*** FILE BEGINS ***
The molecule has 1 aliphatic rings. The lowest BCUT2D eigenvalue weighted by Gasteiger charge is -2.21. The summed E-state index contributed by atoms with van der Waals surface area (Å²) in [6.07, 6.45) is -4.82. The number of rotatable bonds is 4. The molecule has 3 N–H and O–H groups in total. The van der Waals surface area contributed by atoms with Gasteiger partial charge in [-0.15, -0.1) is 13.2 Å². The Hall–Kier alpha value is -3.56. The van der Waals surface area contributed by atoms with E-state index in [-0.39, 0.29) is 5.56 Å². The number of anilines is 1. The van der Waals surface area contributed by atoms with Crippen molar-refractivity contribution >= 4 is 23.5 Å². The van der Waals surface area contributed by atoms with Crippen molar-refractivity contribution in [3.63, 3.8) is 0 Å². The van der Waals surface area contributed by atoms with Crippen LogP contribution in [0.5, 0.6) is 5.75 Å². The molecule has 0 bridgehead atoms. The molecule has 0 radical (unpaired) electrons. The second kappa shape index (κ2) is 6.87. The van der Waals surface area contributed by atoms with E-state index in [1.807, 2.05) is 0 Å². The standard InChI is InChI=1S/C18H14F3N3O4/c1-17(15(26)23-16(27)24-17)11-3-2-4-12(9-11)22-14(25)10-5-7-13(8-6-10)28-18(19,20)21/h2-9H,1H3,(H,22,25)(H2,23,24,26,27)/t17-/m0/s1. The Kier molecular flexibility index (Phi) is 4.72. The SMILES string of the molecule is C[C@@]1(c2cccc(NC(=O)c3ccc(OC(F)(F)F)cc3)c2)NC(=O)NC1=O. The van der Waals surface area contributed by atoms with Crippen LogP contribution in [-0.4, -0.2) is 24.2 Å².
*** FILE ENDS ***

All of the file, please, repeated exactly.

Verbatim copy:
The molecule has 1 aliphatic rings. The lowest BCUT2D eigenvalue weighted by Gasteiger charge is -2.21. The summed E-state index contributed by atoms with van der Waals surface area (Å²) in [6.07, 6.45) is -4.82. The number of rotatable bonds is 4. The molecule has 3 N–H and O–H groups in total. The van der Waals surface area contributed by atoms with Gasteiger partial charge in [-0.15, -0.1) is 13.2 Å². The Hall–Kier alpha value is -3.56. The van der Waals surface area contributed by atoms with E-state index in [-0.39, 0.29) is 5.56 Å². The number of anilines is 1. The van der Waals surface area contributed by atoms with Crippen molar-refractivity contribution >= 4 is 23.5 Å². The van der Waals surface area contributed by atoms with Crippen molar-refractivity contribution in [3.63, 3.8) is 0 Å². The van der Waals surface area contributed by atoms with Crippen LogP contribution in [0.5, 0.6) is 5.75 Å². The molecule has 0 bridgehead atoms. The molecule has 0 radical (unpaired) electrons. The second kappa shape index (κ2) is 6.87. The van der Waals surface area contributed by atoms with E-state index in [1.807, 2.05) is 0 Å². The standard InChI is InChI=1S/C18H14F3N3O4/c1-17(15(26)23-16(27)24-17)11-3-2-4-12(9-11)22-14(25)10-5-7-13(8-6-10)28-18(19,20)21/h2-9H,1H3,(H,22,25)(H2,23,24,26,27)/t17-/m0/s1. The Kier molecular flexibility index (Phi) is 4.72. The SMILES string of the molecule is C[C@@]1(c2cccc(NC(=O)c3ccc(OC(F)(F)F)cc3)c2)NC(=O)NC1=O. The van der Waals surface area contributed by atoms with Crippen LogP contribution in [-0.4, -0.2) is 24.2 Å².